|Issue 227 – May 29, 2017|
Well, I think the (very minor) drama has settled down surrounding Clojure. You can read some people’s thoughts in this week’s links.
Frankly, all of the discussion wore me out 🙂 These kinds of discussions are important for a community to have. With all of the side-discussions I’ve had that have resulted from the mainline discussion, I’m confident the community will be better off because of it. I’m still not ready to announce anything yet, but I’m excited about the things that are brewing. Meanwhile, Clojure is still awesome, lots of jobs are popping up, and people are happy using it.
Please enjoy the issue.
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From amidst the tumult, I did manage to record a very nice lesson about filtering lists live with Reagent components.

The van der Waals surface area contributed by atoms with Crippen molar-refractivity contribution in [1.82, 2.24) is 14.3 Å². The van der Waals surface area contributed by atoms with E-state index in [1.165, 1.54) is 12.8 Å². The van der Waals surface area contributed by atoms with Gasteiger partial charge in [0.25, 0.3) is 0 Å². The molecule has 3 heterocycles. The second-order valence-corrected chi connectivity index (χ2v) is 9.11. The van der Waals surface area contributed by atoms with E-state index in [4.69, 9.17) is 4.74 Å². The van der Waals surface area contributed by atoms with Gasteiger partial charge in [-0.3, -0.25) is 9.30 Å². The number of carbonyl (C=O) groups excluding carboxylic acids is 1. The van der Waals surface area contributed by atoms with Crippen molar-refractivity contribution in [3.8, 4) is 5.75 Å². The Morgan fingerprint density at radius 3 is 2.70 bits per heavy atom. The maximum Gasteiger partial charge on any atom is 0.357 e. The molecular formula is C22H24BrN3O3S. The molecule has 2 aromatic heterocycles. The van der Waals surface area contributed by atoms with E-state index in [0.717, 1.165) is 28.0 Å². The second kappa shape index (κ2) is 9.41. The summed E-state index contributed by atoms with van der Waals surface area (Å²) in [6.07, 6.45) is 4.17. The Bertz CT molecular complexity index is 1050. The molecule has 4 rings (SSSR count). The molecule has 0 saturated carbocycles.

Arne Brasseur responding to the drama with some deep introspection into the community.
Well, here are my thoughts on what’s going on.
Nikita Prokopov talks about recommendations for readable code. I love this. We don’t talk enough about code.
Zach Tellman reflects deeply about the meaning of open-source.
There’s nothing like a minor community crisis to get me thinking about Lisp’s long history. This essay is one of those. It explores how the power of Lisp might be its own undoing.
I had the pleasure of being interviewed on the excellent podcast called “Developer on Fire”. I talk about Clojure, how computing relates to the real world, and my tips.
Yet another self-reflective link. In this talk, Haseeb Qureshi asks an important question: why don’t we converge on “one true way” in software engineering? Many fields do converge, but in programming it seems that we are destined to argue forever.
Okay, last self-reflective article, I promise. This one is about the type of people who are attracted to Lisp. I don’t necessarily agree, but I also see a bit of myself in the person Mark Tarver describes.